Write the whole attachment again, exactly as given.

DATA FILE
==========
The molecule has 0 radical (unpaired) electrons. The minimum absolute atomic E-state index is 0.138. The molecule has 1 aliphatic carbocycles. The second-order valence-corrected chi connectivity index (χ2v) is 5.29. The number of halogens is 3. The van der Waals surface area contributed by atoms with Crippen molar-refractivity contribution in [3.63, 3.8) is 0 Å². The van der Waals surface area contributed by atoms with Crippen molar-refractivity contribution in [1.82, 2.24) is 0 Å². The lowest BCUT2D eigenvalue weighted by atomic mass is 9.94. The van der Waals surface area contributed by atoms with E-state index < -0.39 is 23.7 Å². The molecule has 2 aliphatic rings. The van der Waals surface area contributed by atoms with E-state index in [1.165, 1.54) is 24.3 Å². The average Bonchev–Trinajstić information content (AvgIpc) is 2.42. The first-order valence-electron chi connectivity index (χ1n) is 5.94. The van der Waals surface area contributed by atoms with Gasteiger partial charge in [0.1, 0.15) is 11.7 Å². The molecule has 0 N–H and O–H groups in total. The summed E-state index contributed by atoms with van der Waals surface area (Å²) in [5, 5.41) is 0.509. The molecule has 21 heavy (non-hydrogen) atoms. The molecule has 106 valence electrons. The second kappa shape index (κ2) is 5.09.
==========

The molecule has 0 radical (unpaired) electrons. The minimum absolute atomic E-state index is 0.138. The molecule has 1 aliphatic carbocycles. The second-order valence-corrected chi connectivity index (χ2v) is 5.29. The number of halogens is 3. The van der Waals surface area contributed by atoms with Crippen molar-refractivity contribution in [3.63, 3.8) is 0 Å². The van der Waals surface area contributed by atoms with Crippen molar-refractivity contribution in [1.82, 2.24) is 0 Å². The lowest BCUT2D eigenvalue weighted by atomic mass is 9.94. The van der Waals surface area contributed by atoms with E-state index < -0.39 is 23.7 Å². The molecule has 2 aliphatic rings. The van der Waals surface area contributed by atoms with E-state index in [1.165, 1.54) is 24.3 Å². The average Bonchev–Trinajstić information content (AvgIpc) is 2.42. The first-order valence-electron chi connectivity index (χ1n) is 5.94. The van der Waals surface area contributed by atoms with Gasteiger partial charge in [0.1, 0.15) is 11.7 Å². The molecule has 0 N–H and O–H groups in total. The summed E-state index contributed by atoms with van der Waals surface area (Å²) in [5, 5.41) is 0.509. The molecule has 21 heavy (non-hydrogen) atoms. The molecule has 106 valence electrons. The second kappa shape index (κ2) is 5.09.